Skip to content

Source Matters

Thinking about Origin

Category Archives: paper

The leather for this series was farmed in the U.S., processed in Mexico, and sent back to the U.S. without tariff under NAFTA and is sold to the American market of hobbyists and craftspeople as a do-it-yourself kit. I use both new technology and folk practice to mark the material and create my own version of the border souvenir based on the realities of border culture as it is mediated through news agencies and government reports.

Ciudad Juarez

Souvenirs from the Border:  Ciudad Juarez, 2009

Laser engraved and hand tooled vegetable tanned leather, leather lace, brass

8.25″ x 5.25″ x 3.25″

This tourist souvenir object considers the plight of young women drawn to the maquiladoras (border factories) in Ciudad Juarez, Mexico.

Olvera St, Los Angeles 6/2009

Souvenirs from the Border: Ciudad Juarez, 2009

Installation view. Olvera Street, Los Angeles, CA. June, 2009.

Tijuana

Souvenirs from the Border: Tijuana, 2009

Laser engraved and hand tooled vegetable tanned leather, leather lace, brass

6.25″ x 4.25″ x 2.75″

This tourist souvenir object considers the plight of young women drawn to the maquiladoras (border factories) in Tijuana, Mexico.

Olvera St, Los Angeles, 6/2009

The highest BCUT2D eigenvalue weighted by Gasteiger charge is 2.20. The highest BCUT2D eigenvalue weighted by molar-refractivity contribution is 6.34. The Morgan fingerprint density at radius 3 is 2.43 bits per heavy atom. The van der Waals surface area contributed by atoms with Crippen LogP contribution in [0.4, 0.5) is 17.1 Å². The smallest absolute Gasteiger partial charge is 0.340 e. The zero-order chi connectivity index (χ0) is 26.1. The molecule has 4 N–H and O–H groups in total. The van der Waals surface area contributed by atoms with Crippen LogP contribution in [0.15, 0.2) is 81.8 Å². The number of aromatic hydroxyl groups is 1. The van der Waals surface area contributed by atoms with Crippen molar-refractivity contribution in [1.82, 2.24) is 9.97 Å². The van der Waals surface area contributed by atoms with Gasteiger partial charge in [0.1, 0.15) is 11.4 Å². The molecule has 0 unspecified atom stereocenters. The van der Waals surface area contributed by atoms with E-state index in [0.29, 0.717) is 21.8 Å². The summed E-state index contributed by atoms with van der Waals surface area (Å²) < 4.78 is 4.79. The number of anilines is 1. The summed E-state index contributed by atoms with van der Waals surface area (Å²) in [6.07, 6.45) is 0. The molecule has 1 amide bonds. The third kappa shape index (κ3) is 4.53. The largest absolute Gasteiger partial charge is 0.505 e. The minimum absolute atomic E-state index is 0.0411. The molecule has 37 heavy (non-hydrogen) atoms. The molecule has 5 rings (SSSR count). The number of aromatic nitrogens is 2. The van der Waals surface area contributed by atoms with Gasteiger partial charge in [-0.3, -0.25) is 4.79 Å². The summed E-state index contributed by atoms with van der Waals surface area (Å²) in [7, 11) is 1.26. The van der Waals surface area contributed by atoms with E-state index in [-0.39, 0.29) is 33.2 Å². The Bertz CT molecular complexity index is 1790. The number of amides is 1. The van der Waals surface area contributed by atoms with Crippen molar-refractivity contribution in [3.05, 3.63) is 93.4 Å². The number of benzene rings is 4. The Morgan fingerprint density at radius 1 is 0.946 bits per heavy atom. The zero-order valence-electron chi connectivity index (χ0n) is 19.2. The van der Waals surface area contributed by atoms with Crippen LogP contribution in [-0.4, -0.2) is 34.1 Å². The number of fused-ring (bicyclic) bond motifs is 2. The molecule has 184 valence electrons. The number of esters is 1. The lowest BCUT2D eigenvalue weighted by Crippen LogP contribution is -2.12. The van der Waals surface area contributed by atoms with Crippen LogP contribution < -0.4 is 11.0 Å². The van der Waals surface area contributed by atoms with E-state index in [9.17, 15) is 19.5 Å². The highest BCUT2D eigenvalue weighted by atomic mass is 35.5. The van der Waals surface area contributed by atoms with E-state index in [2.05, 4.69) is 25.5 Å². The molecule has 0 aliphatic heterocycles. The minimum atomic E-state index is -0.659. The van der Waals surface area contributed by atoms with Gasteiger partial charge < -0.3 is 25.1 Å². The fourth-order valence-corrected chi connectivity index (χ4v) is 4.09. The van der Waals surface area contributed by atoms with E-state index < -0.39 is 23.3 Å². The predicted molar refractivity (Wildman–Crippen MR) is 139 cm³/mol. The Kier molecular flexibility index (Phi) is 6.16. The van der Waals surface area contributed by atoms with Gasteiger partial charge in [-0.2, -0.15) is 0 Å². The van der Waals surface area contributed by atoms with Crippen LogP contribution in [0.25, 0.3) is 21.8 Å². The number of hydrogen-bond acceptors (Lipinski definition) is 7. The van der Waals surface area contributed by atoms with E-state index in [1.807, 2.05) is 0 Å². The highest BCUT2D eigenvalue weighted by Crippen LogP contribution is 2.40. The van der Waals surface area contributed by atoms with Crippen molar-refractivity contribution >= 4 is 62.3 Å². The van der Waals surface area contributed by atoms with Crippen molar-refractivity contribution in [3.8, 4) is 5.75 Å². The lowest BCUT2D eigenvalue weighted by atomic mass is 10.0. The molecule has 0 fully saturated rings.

Souvenirs from the Border: Tijuana, 2009

Installation view. Olvera Street, Los Angeles, CA. June, 2009.

La Etiqueta, Mondero, Cartera

Recuerdos: La Etiqueta, Mondero, Cartera, 2009

Olvera St, Los Angeles, 6/2009

Mondero Detail

Los Cinturónes, 2009

Los Cinturónes, 2009

Los Cinturónes Olvera St, Los Angeles, 6/2009

La Cartera - Olvera St, Los Angeles, 6/2009

La Cartera, 2009

Tacos Asada y Adobada

Tacos Asada y Adobada Koozie, 2009

All objects are laser engraved and hand tooled vegetable tanned leather, some with leather lace, waxed cord, steel, acetate, plastic, foam, etc

From the series “Souvenirs from the Border”, these tourist objects depict the realities of life in the border cities as reported by the associated press. Military presence, poverty, and cartel crimes are recurrent themes. I use both technology and folk practice to create my own border souvenir.

Cartel Picado / Paper Flags

These paper flags are drawn from the Mexican tradition of papel picado (cut paper). Traditionally used for celebrations of all forms (fiesta, holy days, weddings, etc.), these flags bear the portraits of cartel bosses of the border region. They are hung in order to reflect control of the border regions using quantity to show more or less power, and order to create an abstracted map of the region.

Advertisements

Tags: , , , , ,